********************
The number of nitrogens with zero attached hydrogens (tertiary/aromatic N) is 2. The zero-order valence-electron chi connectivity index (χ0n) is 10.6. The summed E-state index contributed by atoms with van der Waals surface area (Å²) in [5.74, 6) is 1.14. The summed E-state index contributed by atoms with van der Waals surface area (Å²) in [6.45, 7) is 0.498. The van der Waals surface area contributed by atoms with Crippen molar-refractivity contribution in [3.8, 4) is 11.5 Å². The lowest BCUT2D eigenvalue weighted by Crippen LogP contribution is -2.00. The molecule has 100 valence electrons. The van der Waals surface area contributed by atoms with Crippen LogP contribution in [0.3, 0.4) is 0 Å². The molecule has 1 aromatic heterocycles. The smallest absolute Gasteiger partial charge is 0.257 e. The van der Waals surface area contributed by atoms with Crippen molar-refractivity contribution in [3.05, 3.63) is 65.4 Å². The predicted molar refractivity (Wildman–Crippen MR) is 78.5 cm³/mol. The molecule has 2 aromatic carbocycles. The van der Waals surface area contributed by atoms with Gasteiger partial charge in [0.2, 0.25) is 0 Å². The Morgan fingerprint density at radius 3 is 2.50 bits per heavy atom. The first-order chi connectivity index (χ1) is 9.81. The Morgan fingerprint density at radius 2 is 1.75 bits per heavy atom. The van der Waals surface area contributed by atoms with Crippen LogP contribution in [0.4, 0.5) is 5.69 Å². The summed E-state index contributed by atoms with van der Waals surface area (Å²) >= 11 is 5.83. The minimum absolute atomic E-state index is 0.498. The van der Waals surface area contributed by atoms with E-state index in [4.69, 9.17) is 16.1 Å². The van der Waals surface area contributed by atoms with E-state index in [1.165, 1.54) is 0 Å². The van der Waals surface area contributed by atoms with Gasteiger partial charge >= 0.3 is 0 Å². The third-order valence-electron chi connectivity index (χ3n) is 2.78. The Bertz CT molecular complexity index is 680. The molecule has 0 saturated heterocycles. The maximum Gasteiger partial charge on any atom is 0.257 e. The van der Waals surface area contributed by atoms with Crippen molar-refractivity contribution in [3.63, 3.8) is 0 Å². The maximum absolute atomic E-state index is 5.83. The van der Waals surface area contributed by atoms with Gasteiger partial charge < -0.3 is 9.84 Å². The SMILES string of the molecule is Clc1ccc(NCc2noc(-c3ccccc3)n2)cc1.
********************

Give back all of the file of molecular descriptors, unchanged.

The number of nitrogens with zero attached hydrogens (tertiary/aromatic N) is 2. The zero-order valence-electron chi connectivity index (χ0n) is 10.6. The summed E-state index contributed by atoms with van der Waals surface area (Å²) in [5.74, 6) is 1.14. The summed E-state index contributed by atoms with van der Waals surface area (Å²) in [6.45, 7) is 0.498. The van der Waals surface area contributed by atoms with Crippen molar-refractivity contribution in [3.8, 4) is 11.5 Å². The lowest BCUT2D eigenvalue weighted by Crippen LogP contribution is -2.00. The molecule has 100 valence electrons. The van der Waals surface area contributed by atoms with Crippen LogP contribution in [0.3, 0.4) is 0 Å². The molecule has 1 aromatic heterocycles. The smallest absolute Gasteiger partial charge is 0.257 e. The van der Waals surface area contributed by atoms with Crippen molar-refractivity contribution in [3.05, 3.63) is 65.4 Å². The predicted molar refractivity (Wildman–Crippen MR) is 78.5 cm³/mol. The molecule has 2 aromatic carbocycles. The van der Waals surface area contributed by atoms with Gasteiger partial charge in [0.2, 0.25) is 0 Å². The Morgan fingerprint density at radius 3 is 2.50 bits per heavy atom. The first-order chi connectivity index (χ1) is 9.81. The Morgan fingerprint density at radius 2 is 1.75 bits per heavy atom. The van der Waals surface area contributed by atoms with Crippen LogP contribution in [0.4, 0.5) is 5.69 Å². The summed E-state index contributed by atoms with van der Waals surface area (Å²) >= 11 is 5.83. The minimum absolute atomic E-state index is 0.498. The van der Waals surface area contributed by atoms with E-state index in [4.69, 9.17) is 16.1 Å². The van der Waals surface area contributed by atoms with E-state index in [1.165, 1.54) is 0 Å². The van der Waals surface area contributed by atoms with Gasteiger partial charge >= 0.3 is 0 Å². The third-order valence-electron chi connectivity index (χ3n) is 2.78. The Bertz CT molecular complexity index is 680. The molecule has 0 saturated heterocycles. The maximum Gasteiger partial charge on any atom is 0.257 e. The van der Waals surface area contributed by atoms with Crippen molar-refractivity contribution in [3.63, 3.8) is 0 Å². The maximum absolute atomic E-state index is 5.83. The van der Waals surface area contributed by atoms with Gasteiger partial charge < -0.3 is 9.84 Å². The SMILES string of the molecule is Clc1ccc(NCc2noc(-c3ccccc3)n2)cc1.